Monday, 15 September 2014
The Sensory Colour Feast of Krijn de Koning's Sculpture at Turner Contemporary
Until Sunday 2 November
A first visit to a new gallery always represents a special journey. Mine was along the promenade at Margate, gallery buildings shining from the harbour, to Turner Contemporary.
Even before I entered the gallery complex, my eye was captured by colour. Krijn de Koning, an international award winning Dutch artist, has inserted his work "Dwelling" on the South Terrace, between the gallery's external walls and the old town's southern edge on Fort Road. Pictures cannot do it justice.
To create his "Dwelling", de Koning has employed smoothly planed wooden beams. Joined together and painted, never did such simple means provide such a multi-faceted result. Walk inside, step up, step down, go through, turn, look up, look down to see the whole structure interact with the light coming off the sea to shape shift before your very eyes.
Open 10–6 daily
Note: As part of Krijn de Koning's commission, his first public commission in England, and in celebration of the Folkestone Triennial, the identical twin of "Dwelling" has been constructed on the zigzag path on Folkestone seafront. The time, entering fully into the English seaside experience, the artist has inserted the work inside a Victorian grotto. Mr de Koning can be assured I will be finding out about trains to Folkestone as well as about future exhibitions.
Open 10–5 daily
I love the Dutch/GB/Belgian link here. We share much in our history with the low countries: seafaring, especially long sea voyages, fishing, trading spats, painted seascapes, big infrastructure projects. Indeed, we share, on our eastern coast, the whole North Sea. Language too shows the links between proto-English and Dutch/Flemish. Thanet, for instance, is very like the modern Dutch ten ende, at the end. Margate was known as Meregate in 1264, "mere" being an inland pool of water accessed by a "gate" or gap in a cliff. The Dutch word meer means lake.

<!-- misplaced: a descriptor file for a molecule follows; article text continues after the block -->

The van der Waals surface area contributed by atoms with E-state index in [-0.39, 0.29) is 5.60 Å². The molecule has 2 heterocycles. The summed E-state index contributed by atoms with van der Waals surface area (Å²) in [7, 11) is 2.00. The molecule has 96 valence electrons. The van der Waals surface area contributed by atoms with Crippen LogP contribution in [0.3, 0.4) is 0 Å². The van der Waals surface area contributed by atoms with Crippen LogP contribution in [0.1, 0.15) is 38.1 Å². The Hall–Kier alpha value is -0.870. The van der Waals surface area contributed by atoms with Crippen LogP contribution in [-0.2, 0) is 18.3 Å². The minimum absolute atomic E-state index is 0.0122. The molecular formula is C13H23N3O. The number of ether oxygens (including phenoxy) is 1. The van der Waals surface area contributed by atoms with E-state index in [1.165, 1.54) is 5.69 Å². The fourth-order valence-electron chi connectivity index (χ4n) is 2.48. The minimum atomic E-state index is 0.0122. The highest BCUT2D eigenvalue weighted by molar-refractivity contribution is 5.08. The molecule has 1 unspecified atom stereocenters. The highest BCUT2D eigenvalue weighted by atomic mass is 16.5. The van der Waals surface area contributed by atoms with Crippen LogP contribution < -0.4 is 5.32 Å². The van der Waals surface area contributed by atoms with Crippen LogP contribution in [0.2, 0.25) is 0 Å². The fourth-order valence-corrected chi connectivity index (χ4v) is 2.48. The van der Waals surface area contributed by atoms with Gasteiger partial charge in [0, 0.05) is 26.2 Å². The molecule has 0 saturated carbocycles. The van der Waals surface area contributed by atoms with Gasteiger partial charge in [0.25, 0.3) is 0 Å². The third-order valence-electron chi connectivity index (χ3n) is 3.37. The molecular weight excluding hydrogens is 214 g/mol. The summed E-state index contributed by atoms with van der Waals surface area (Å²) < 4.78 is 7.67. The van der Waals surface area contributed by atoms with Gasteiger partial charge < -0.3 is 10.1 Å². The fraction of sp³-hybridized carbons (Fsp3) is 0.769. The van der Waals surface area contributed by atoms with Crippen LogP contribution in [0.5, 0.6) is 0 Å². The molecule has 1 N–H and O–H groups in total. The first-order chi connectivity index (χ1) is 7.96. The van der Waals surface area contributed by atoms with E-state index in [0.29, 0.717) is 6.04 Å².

Part of Turner Contemporary's raison d'être is that it commands what I will call "The Turner View". Sent to school in Margate in 1786, from the 1860s Joseph Turner, by now JMW Turner, England's most celebrated painter of ships and the sea, visited regularly. His subject was always before him: Margate's unique interface between coastline, tempestuous North Sea and sky. Indeed, Turner is recorded as saying that the skies in this part of Kent were "the loveliest in all Europe". The architect David Chipperfield has marked this fact by placing the gallery's main south facing window to align with the view Turner would have had. Even in our anthropocene epoch, it exerts the same effect it always did.
Three exhibitions fill the gallery complex's interior. Mondrian and Colour shows the development of the Dutch artist's practice from figuratve to abstract, and includes the superlative Composition in Oval with Colour Planes II, 1914, a "soft toned" Mondrian, and one of many works generously lent by the Gemeentemuseum, Den Haag.
Until Sunday 21 September
Edmund de Waal's "Atmosphere" is an installation for the viewing of which you are invited to lie on the floor looking up. Generously plump yoga-style mats are provided for this purpose.
Until Sunday 8 February 2015
Works by Spencer Finch, include a rather nifty cloud construction that reflects the changing light from the gallery's clerestory windows and roof lights.
Until Sunday 21 September
All exhibitions at Turner Contemporary are free.
Your reviewer took Southeastern's HS1 offpeak service from St Pancras International to Margate, a total journey time of 88 minutes.